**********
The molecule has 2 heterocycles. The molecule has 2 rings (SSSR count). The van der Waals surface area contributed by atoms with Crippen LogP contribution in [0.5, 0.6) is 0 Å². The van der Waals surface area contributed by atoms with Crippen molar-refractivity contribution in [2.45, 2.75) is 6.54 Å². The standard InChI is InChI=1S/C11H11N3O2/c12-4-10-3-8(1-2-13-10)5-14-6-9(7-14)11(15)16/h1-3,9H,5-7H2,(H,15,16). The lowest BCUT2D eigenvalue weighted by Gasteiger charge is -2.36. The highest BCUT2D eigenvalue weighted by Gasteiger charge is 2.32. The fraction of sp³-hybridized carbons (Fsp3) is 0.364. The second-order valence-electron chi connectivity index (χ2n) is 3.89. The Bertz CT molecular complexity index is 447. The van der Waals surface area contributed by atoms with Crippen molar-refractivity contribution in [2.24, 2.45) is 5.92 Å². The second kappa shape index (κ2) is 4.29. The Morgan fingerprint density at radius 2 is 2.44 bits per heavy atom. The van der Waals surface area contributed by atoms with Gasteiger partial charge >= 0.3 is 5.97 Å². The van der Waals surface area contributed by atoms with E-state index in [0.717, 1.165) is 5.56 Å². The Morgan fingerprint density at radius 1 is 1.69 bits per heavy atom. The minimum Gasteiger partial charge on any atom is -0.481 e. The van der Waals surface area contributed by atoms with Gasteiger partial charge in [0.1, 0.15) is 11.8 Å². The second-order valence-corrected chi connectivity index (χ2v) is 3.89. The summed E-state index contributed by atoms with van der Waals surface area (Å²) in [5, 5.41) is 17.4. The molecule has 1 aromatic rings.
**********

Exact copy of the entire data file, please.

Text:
The molecule has 2 heterocycles. The molecule has 2 rings (SSSR count). The van der Waals surface area contributed by atoms with Crippen LogP contribution in [0.5, 0.6) is 0 Å². The van der Waals surface area contributed by atoms with Crippen molar-refractivity contribution in [2.45, 2.75) is 6.54 Å². The standard InChI is InChI=1S/C11H11N3O2/c12-4-10-3-8(1-2-13-10)5-14-6-9(7-14)11(15)16/h1-3,9H,5-7H2,(H,15,16). The lowest BCUT2D eigenvalue weighted by Gasteiger charge is -2.36. The highest BCUT2D eigenvalue weighted by Gasteiger charge is 2.32. The fraction of sp³-hybridized carbons (Fsp3) is 0.364. The second-order valence-electron chi connectivity index (χ2n) is 3.89. The Bertz CT molecular complexity index is 447. The van der Waals surface area contributed by atoms with Crippen molar-refractivity contribution in [2.24, 2.45) is 5.92 Å². The second kappa shape index (κ2) is 4.29. The Morgan fingerprint density at radius 2 is 2.44 bits per heavy atom. The van der Waals surface area contributed by atoms with Gasteiger partial charge >= 0.3 is 5.97 Å². The van der Waals surface area contributed by atoms with E-state index in [0.717, 1.165) is 5.56 Å². The Morgan fingerprint density at radius 1 is 1.69 bits per heavy atom. The minimum Gasteiger partial charge on any atom is -0.481 e. The van der Waals surface area contributed by atoms with Gasteiger partial charge in [0.1, 0.15) is 11.8 Å². The second-order valence-corrected chi connectivity index (χ2v) is 3.89. The summed E-state index contributed by atoms with van der Waals surface area (Å²) in [5, 5.41) is 17.4. The molecule has 1 aromatic rings.